Launch of Positive Environment News
Author: Brad Gray
Environmental news can be depressing. Mainstream and environmental news services including Planet Ark's long-running World Environment News, are full of articles about natural disasters, animal deaths, air and water pollution, waste, resource depletion, carbon emissions and other negative stories.
While it's important, in fact essential, that these negative stories are told, it can have a damaging effect on readers who see bad news piled on top of bad news. The overwhelming nature of negative news can lead people to becoming disengaged and turning away from important information.
To help redress this negative balance Planet Ark is re-framing the World Environment News as the Positive Environment News. Each day we will search the world for examples of news stories that inspire, that encourage, that mobilise, and that show there is a great deal of positive action happening around the world.
The stories might focus on national examples like Canada's federal government adopting a national carbon price for the first time or a local story such as in Copenhagen bikes now outnumbering cars. It might focus on technological developments like the CSIRO making their solar thermal discoveries available to China, but in all cases the stories will provide an antidote to the current focus on negativity.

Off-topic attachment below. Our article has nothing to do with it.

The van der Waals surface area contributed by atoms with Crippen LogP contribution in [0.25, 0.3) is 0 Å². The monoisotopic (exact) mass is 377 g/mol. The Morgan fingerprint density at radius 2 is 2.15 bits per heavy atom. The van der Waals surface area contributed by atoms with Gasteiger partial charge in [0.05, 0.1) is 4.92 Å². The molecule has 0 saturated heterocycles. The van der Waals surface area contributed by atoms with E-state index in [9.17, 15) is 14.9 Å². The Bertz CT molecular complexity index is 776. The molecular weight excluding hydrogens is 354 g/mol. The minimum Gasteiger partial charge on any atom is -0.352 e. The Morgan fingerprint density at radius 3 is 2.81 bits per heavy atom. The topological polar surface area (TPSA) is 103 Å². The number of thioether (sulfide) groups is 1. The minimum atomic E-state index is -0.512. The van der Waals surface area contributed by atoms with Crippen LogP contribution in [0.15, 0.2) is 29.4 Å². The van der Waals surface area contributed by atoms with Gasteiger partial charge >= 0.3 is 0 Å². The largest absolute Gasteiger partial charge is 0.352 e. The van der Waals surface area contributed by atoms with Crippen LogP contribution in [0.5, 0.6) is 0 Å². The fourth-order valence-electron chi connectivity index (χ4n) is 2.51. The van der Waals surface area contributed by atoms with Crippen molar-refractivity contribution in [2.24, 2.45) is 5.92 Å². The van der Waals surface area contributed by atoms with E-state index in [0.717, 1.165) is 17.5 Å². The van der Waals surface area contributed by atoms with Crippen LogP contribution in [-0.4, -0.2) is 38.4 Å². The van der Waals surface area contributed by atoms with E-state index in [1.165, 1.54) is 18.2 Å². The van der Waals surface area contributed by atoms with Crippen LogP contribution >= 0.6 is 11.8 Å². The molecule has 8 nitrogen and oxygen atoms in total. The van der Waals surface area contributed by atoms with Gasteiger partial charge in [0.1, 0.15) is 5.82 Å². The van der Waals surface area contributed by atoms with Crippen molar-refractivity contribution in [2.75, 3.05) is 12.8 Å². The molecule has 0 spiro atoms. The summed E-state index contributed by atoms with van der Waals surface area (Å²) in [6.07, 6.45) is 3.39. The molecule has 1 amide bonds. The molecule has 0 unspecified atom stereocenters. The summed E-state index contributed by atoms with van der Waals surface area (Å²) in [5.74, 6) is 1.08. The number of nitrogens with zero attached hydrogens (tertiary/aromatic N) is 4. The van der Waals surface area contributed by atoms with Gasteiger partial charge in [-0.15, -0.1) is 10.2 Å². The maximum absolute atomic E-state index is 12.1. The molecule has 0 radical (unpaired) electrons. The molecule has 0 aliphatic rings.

We will post regular positive news articles on our social media channels including the Planet Ark Facebook and Twitter pages and each week these stories will be compiled into an electronic newsletter and sent to subscribers around Australia and the world.
Author: Brad GrayBrad is Planet Ark's Head of Campaigns. He trained and worked as a history and geography teacher before moving into the health education sector for 14 years. With a strong passion for human environments, Brad started with Planet Ark in 2007 as Recycling Programs Manager before taking up the role of Head of Campaigns in 2010. Brad works with every team in the organisation to create positive and action-based programs designed to engage Australians with the environment.
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